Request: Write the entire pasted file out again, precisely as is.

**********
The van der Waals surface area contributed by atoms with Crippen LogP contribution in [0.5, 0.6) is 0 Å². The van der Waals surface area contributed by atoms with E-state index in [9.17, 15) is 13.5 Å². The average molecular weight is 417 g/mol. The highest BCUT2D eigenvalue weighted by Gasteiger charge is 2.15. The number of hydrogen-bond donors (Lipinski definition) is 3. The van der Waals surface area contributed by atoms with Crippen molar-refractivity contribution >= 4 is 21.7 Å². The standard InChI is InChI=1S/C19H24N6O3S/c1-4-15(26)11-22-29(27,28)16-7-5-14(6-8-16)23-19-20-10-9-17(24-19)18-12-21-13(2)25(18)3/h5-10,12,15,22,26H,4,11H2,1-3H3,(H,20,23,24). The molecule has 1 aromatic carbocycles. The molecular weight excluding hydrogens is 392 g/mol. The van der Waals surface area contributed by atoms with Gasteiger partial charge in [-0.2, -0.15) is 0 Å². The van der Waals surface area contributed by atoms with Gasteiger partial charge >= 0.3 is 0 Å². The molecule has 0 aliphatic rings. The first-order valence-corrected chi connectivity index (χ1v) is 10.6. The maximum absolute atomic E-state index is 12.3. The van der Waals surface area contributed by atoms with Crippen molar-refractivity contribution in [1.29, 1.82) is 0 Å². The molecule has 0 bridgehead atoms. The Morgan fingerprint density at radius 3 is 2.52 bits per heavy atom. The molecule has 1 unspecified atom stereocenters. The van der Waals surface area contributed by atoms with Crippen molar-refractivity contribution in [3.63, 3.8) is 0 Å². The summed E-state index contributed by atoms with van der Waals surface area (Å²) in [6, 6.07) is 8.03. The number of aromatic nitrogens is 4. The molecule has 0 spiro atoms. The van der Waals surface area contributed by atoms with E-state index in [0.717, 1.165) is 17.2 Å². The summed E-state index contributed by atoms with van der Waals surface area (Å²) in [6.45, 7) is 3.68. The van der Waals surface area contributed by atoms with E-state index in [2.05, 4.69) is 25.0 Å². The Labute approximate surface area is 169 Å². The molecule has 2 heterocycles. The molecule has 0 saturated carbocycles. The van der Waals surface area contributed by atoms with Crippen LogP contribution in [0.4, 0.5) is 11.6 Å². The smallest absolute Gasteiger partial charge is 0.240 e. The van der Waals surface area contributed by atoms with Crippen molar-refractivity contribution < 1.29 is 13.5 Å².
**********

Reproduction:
The van der Waals surface area contributed by atoms with Crippen LogP contribution in [0.5, 0.6) is 0 Å². The van der Waals surface area contributed by atoms with E-state index in [9.17, 15) is 13.5 Å². The average molecular weight is 417 g/mol. The highest BCUT2D eigenvalue weighted by Gasteiger charge is 2.15. The number of hydrogen-bond donors (Lipinski definition) is 3. The van der Waals surface area contributed by atoms with Crippen molar-refractivity contribution >= 4 is 21.7 Å². The standard InChI is InChI=1S/C19H24N6O3S/c1-4-15(26)11-22-29(27,28)16-7-5-14(6-8-16)23-19-20-10-9-17(24-19)18-12-21-13(2)25(18)3/h5-10,12,15,22,26H,4,11H2,1-3H3,(H,20,23,24). The molecule has 1 aromatic carbocycles. The molecular weight excluding hydrogens is 392 g/mol. The van der Waals surface area contributed by atoms with Gasteiger partial charge in [-0.2, -0.15) is 0 Å². The van der Waals surface area contributed by atoms with Gasteiger partial charge >= 0.3 is 0 Å². The molecule has 0 aliphatic rings. The first-order valence-corrected chi connectivity index (χ1v) is 10.6. The maximum absolute atomic E-state index is 12.3. The van der Waals surface area contributed by atoms with Crippen molar-refractivity contribution in [1.29, 1.82) is 0 Å². The molecule has 0 bridgehead atoms. The Morgan fingerprint density at radius 3 is 2.52 bits per heavy atom. The molecule has 1 unspecified atom stereocenters. The van der Waals surface area contributed by atoms with Crippen molar-refractivity contribution in [3.63, 3.8) is 0 Å². The summed E-state index contributed by atoms with van der Waals surface area (Å²) in [6, 6.07) is 8.03. The number of aromatic nitrogens is 4. The molecule has 0 spiro atoms. The van der Waals surface area contributed by atoms with E-state index in [0.717, 1.165) is 17.2 Å². The summed E-state index contributed by atoms with van der Waals surface area (Å²) in [6.45, 7) is 3.68. The van der Waals surface area contributed by atoms with E-state index in [2.05, 4.69) is 25.0 Å². The Labute approximate surface area is 169 Å². The molecule has 2 heterocycles. The molecule has 0 saturated carbocycles. The van der Waals surface area contributed by atoms with Crippen LogP contribution in [0.4, 0.5) is 11.6 Å². The smallest absolute Gasteiger partial charge is 0.240 e. The van der Waals surface area contributed by atoms with Crippen molar-refractivity contribution < 1.29 is 13.5 Å².